The second of these causes is the universal diffusion of the Bible. The word of God is now carefully studied, in Sabbath-schools, in Bible-classes, in families, and in the closet, not by scholars only, but also by all classes of our people, and it is probably better understood by them all, than it has ever been at any period since the days of the apostles. The masses are enlightened; they exercise their own judgment; and their religious opinions are approaching, consequently, much nearer the scriptural standard. In all the teachings of that holy book they find not one word to justify infant baptism.

Thousands, consequently, who have received the rite, refuse utterly, to act in accordance with it. They do not regard themselves as church members, or in any way privileged spiritually, because of their infant baptism. That, say they, was only a form. And indeed, so far has this conviction proceeded, that many, very many members, even of Pedobaptist churches, do not hesitate to avow their entire disbelief in the whole theory. Hence its wide-spread neglect throughout our whole land. In proportion as the Bible is understood, loved, and obeyed, does infant baptism, in all its relations and bearings, dwindle, and recede from public view.

The third cause is found in the character of our Pedobaptist ministry. The great body of them, and especially of those connected with the denominations I have named, are converted men. Their religion and good sense lead them involuntarily to discard, except in its forms, the puerilities of their distinguishing rite. They preach to all alike, and boldly declare to sinners of every class, that if they are saved at all, it must be alone by the grace of God in Jesus Christ our Lord, whom they can approach only as penitent believers, and whose Spirit must renew and sanctify their hearts. Thus preaching the fundamental truths of the gospel, they falsify infant baptism, keep it out of sight, and avert in part its deleterious influence.

The fourth and last cause is the revivals of religion which have so long, and so extensively prevailed in our country. Of these, in common with our churches, theirs have largely, and happily partaken. These revivals call the thoughts of men directly to the corruptions of their own nature, to the light of the word of God, to the cross of the Redeemer, to regeneration by the Holy Ghost, and to pardon, justification, and salvation, through faith in Christ. True religion is thus everywhere spread abroad, and many, notwithstanding the errors of their standards, and other authorities, whose forms they still observe, are converted, and saved.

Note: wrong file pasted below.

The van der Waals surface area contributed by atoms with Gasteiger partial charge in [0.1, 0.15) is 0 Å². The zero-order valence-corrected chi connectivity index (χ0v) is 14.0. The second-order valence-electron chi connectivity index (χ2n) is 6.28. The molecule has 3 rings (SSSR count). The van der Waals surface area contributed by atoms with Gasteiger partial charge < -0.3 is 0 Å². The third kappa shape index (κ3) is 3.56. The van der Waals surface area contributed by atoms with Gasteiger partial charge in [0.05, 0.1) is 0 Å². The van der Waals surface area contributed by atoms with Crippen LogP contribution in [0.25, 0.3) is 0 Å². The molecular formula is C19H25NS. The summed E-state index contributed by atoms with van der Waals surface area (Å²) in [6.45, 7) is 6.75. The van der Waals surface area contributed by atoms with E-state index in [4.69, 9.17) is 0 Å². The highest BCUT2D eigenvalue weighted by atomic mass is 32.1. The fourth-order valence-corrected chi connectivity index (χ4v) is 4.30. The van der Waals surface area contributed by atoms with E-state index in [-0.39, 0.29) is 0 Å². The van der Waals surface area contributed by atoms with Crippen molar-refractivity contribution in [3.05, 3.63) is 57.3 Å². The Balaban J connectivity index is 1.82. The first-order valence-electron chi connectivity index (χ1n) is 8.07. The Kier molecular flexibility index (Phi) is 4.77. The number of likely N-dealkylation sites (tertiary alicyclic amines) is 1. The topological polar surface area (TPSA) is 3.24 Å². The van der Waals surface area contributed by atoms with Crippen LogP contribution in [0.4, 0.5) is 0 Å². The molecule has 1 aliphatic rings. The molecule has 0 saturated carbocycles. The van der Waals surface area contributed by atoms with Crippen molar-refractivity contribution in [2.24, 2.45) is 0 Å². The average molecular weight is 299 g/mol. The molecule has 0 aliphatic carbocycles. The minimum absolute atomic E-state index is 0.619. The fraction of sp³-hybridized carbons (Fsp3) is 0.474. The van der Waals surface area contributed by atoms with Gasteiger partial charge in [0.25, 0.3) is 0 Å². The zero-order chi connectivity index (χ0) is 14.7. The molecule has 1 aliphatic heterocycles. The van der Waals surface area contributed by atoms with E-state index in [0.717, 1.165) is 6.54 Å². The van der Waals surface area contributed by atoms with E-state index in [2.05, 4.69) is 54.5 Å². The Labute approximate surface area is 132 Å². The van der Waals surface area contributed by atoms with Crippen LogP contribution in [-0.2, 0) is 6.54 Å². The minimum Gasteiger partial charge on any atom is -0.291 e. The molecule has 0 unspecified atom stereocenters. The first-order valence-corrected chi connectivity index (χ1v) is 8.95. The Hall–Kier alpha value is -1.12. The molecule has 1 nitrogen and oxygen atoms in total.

These, mainly, are the causes which in America, and the British dominions, have thus far averted from them, its natural and inherent evils, and preserved their churches from total overthrow. Take these away, and nothing can save them from utter disaster.

R. B. C. Howell- The Evils of Infant Baptism- Chapter 7- Infant baptism is an evil because it despoils the Church of those peculiar qualities which are essential to the Church of Christ

The covenant here spoken of is the covenant of grace

I need not tell you, for you are, I trust, well-grounded in that matter, that the covenant here spoken of is the covenant of grace. There is a covenant which we could not plead in prayer, the covenant of works, a covenant which destroys us, for we have broken it. Our first father sinned, and the covenant was broken; we have continued in his perverseness, and that covenant condemns us. By the covenant of works can none of us be justified, for we continue still to break our portion of it, and to bring upon ourselves wrath to the uttermost. The Lord hath made a new covenant with the second Adam, our federal head, Jesus Christ our Lord, — a covenant without conditions, except such conditions as Christ has already fulfilled, a covenant, ordered in all things and sure, which now consists of promises only, which run after this fashion — “I will be to them a God, and they shall be to me a people”: “A new heart also will I give them, and a right. Spirit will I put within them”: “From all their transgressions will I cleanse them”: — a covenant, I say, which had once conditions in it, all of which our Lord Jesus fulfilled when he finished transgression, made an end of sin, and brought in everlasting righteousness; and now the covenant is all of promise, and consists of infallible and eternal shalls and wills, which shall abide the same for ever.

Charles H. Spurgeon- ‘The Covenant Pleaded,’ at the Metropolitan Tabernacle Newington

The Wednesday Word: Jesus is Coming Back

“Looking for that blessed hope, and the glorious appearing of the great God and our Saviour Jesus Christ; Titus 2:13

When the Lord saved me, many years ago, it seemed that at every Christian meeting I attended they were speaking about the Second Coming of Jesus. I don’t hear so much about that wonderful subject anymore unless, that is, the meeting has to do with End Time Bible Prophesy. Even then, the emphasis is not usually on the Lord Jesus but about supposed events and geographical predictions. However, mark it down, write it large in your heart: Jesus Christ IS coming back in person and in power!

Jesus is coming back!!

Listen to what He announced to His disciples late in His earthly ministry. He said, “Let not your heart be troubled: you believe in God, believe also in me. In my Father’s house are many mansions: if it were not so, I would have told you. I go to prepare a place for you. And if I go and prepare a place for you, I will come again, and receive you unto myself; that where I am, there you may be also” (John 14:1-3).